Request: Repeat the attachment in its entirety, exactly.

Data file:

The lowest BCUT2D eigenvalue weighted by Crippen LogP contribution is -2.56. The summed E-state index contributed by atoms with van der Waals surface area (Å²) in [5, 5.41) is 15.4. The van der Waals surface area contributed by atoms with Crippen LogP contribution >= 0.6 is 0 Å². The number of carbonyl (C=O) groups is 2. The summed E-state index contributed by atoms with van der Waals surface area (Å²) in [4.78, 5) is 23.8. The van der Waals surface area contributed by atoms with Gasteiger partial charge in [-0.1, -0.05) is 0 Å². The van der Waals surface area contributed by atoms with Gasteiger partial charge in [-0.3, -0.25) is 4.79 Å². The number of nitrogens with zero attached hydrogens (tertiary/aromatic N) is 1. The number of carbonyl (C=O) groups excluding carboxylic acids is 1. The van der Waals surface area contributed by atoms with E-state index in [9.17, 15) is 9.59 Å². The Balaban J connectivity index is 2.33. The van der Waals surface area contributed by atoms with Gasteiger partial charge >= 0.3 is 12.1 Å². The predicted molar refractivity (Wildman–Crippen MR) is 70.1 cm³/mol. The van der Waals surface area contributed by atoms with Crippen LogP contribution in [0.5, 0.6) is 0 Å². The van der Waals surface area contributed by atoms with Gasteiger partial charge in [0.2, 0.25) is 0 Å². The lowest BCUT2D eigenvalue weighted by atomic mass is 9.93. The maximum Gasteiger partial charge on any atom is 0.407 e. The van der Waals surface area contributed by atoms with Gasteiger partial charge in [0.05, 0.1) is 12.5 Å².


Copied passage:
The lowest BCUT2D eigenvalue weighted by Crippen LogP contribution is -2.56. The summed E-state index contributed by atoms with van der Waals surface area (Å²) in [5, 5.41) is 15.4. The van der Waals surface area contributed by atoms with Crippen LogP contribution >= 0.6 is 0 Å². The number of carbonyl (C=O) groups is 2. The summed E-state index contributed by atoms with van der Waals surface area (Å²) in [4.78, 5) is 23.8. The van der Waals surface area contributed by atoms with Gasteiger partial charge in [-0.1, -0.05) is 0 Å². The van der Waals surface area contributed by atoms with Gasteiger partial charge in [-0.3, -0.25) is 4.79 Å². The number of nitrogens with zero attached hydrogens (tertiary/aromatic N) is 1. The number of carbonyl (C=O) groups excluding carboxylic acids is 1. The van der Waals surface area contributed by atoms with E-state index in [9.17, 15) is 9.59 Å². The Balaban J connectivity index is 2.33. The van der Waals surface area contributed by atoms with Gasteiger partial charge >= 0.3 is 12.1 Å². The predicted molar refractivity (Wildman–Crippen MR) is 70.1 cm³/mol. The van der Waals surface area contributed by atoms with Crippen LogP contribution in [0.5, 0.6) is 0 Å². The van der Waals surface area contributed by atoms with Gasteiger partial charge in [0.2, 0.25) is 0 Å². The lowest BCUT2D eigenvalue weighted by atomic mass is 9.93. The maximum Gasteiger partial charge on any atom is 0.407 e. The van der Waals surface area contributed by atoms with Gasteiger partial charge in [0.05, 0.1) is 12.5 Å².